You win some, you lose some

Windfalls are a great short-term bonus, but interest rates are doing savers no favours
MORE than a million savers and borrowers look set to be licking their lips again this week as another building society, Bristol & West, is expected to announce a pounds 500-plus windfall to its members. The society is expected to propose being taken over, with Bank of Ireland the favourite as buyer. But it's too late to jump on board - it stopped opening new accounts on Thursday.

The likely windfall announcement follows last week's overwhelming vote by members of National & Provincial in favour of being bought out by the Abbey National in return for cash or shares worth at least pounds 500, to be paid out in late August or early September.

Both savers and borrowers stand to qualify for society handouts, but they are primarily a bonanza for savers. Building society savers typically outnumber borrowers six to one. Savers with balances as low as pounds 100 qualify for pounds 500-plus handouts, making such windfall-yielding accounts excellent "investments". And savers with bigger balances are typically entitled to bigger windfalls (up to pounds 4,250 in the case of N&P) while borrowers, even with mortgages of many tens of thousands of pounds, are more likely to be offered just a flat-rate payout of perhaps pounds 500.

So savers would seem to have little to complain about.

Behind all the windfall frenzy, however, savers are plagued with interest rates that are at historic lows and that continue to be pared away. In part this is a function of generally low interest rates - with the Chancellor cutting the already-low base rate by another 0.5 per cent this year. But, importantly, it is also the flipside of mortgage rates being at their lowest for a generation - savers are in effect paying for the fierce mortgage price war that is seeing discounts and other incentives worth as much as 6 per cent off a single year's borrowing costs. And many converting societies also seem to be taking advantage of savers' concern that they cannot touch their money without affecting their eligibility for windfalls.

Our table shows the interest rates savers are being paid on pounds 2,500 on instant access with big name societies that have either announced windfalls or are claiming to offer a better deal by remaining traditional societies.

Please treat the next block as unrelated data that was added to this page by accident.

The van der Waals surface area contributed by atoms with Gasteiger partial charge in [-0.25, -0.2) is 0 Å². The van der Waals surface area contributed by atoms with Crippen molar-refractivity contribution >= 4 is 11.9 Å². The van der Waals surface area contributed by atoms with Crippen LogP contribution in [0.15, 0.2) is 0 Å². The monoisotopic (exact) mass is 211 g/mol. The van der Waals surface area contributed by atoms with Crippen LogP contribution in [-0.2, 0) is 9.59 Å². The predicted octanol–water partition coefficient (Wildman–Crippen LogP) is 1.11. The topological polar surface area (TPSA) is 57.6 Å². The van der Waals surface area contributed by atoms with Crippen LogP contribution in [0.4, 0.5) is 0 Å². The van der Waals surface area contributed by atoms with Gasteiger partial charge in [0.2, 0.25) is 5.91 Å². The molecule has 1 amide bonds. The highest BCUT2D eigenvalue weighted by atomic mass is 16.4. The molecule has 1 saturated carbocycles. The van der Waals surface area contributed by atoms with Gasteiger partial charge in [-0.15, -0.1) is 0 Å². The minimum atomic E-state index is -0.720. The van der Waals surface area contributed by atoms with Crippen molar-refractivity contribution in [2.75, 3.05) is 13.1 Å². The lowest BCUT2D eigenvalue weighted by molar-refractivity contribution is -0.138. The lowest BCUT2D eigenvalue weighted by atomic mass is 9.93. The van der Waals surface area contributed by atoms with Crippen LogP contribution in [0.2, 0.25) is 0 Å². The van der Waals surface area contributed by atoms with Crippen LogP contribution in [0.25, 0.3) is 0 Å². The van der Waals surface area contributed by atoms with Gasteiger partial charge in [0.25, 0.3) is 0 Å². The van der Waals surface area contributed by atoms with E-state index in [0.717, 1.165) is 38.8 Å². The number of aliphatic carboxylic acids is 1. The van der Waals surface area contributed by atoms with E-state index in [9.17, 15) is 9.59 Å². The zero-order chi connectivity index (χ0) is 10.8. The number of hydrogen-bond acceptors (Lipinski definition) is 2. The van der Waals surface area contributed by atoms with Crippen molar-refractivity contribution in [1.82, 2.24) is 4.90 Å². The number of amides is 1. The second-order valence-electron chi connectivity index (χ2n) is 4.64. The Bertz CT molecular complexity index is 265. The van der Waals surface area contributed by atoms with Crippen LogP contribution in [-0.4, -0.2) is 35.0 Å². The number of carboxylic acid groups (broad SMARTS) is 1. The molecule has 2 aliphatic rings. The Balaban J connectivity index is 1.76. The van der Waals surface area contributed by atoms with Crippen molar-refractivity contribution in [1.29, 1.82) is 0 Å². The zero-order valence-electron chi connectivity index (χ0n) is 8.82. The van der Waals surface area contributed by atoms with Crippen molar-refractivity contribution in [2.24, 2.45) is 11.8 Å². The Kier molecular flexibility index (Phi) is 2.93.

The Halifax, for example, has now cut its interest by a full percentage point - from 3.7 to 2.7 per cent gross - since the start of the year, with the latest shaving coming just a week ago. For a higher-rate taxpayer this means after-tax interest of just 1.6 per cent on pounds 2,500 instant access in the society's popular Liquid Gold account. For basic rate taxpayers, the latest 0.3 per cent cut more than offsets the reduction in savings tax from 25 per cent to 20 per cent which came into force at the start of the tax year.

The cuts for savers have funded mortgage rate cuts by the would-be bank of 0.49 per cent (down to 7.25 per cent) over the same period.

The Halifax has, unusually, said it will tell savers in advance when they need to top up their accounts to maximise their entitlement to shares. Other converting societies have declined to say whether savers will reduce their entitlement by touching their savings.

Societies flying the mutual flag have maintained that savers (and borrowers) will be worse off with the would-be banks. And a move by the Alliance & Leicester to introduce charges from next month on accounts with balances of less than pounds 1,000 where savers make more than two withdrawals a month could be seen as a worrying development.

But even the traditional societies are cutting savings rates. Both Nationwide and Yorkshire building societies last week announced they would cut their mortgage rates by 0.25 per cent to 6.74 per cent from May 1 - a new low - in an attempt to establish a new building society mortgage rate norm below that of the would-be banks. The Nationwide said that while it would continue with its recently espoused policy of keeping its difference between saving and borrowing narrower than converting societies, it would still be matching the mortgage rate cut with 0.25 per cent for savers; and the Yorkshire said it expected to do the same. The main message from the table (and that of best savings rates on page 15) is that whether you are with a mutual society or a would-be bank, savings rates are still generally poor and talk therefore of a mutual bonus - for savers at least - is at best marginal.

Nevertheless, tax-free Tessa rates are still above 7 per cent, and fixed- rate Tessa deals are on their way back up, with Norwich & Peterborough building society's 7.65 per cent top of the pack for savers who are re- investing pounds 9,000 of maturing Tessa money. Fixed-rate deals are based more on interest rates on investments such as government gilts, rather than the base rate or mortgage rate, so it is quite possible for fixed-rates to be rising while other savings rates fall. Savers looking for income with a lump sum of pounds 20,000 they can tie up for seven years can get a fixed-rate as high as 7.14 per cent net of basic rate tax (equivalent to 8.93 per cent pa gross) from a bond on offer from Financial Assurance, according to financial adviser Baronworth Investment Services (0181-518 1218).

Society Windfall When due Interest on pounds 2,500 (average) instant access (% gross)*

Halifax pounds 900 shares summer 1997 2.70

Woolwich pounds 800 shares autumn 1997 2.35

Alliance & pounds 800 shares spring 1997 2.75 Leicester

National & pounds 500-plus Sep 1996 2.80 Provincial shares/cash

Northern Rock pounds 1,000 shares autumn 1997 0.65

Bristol & West pounds 600 cash? 1997? 1.65

Nationwide None n/a 3.10 announced

Bradford & None n/a 2.10 (1) Bingley announced

* Source of interest rates: Moneyfacts

(1) 0.75% bonus if three or fewer withdrawals pa

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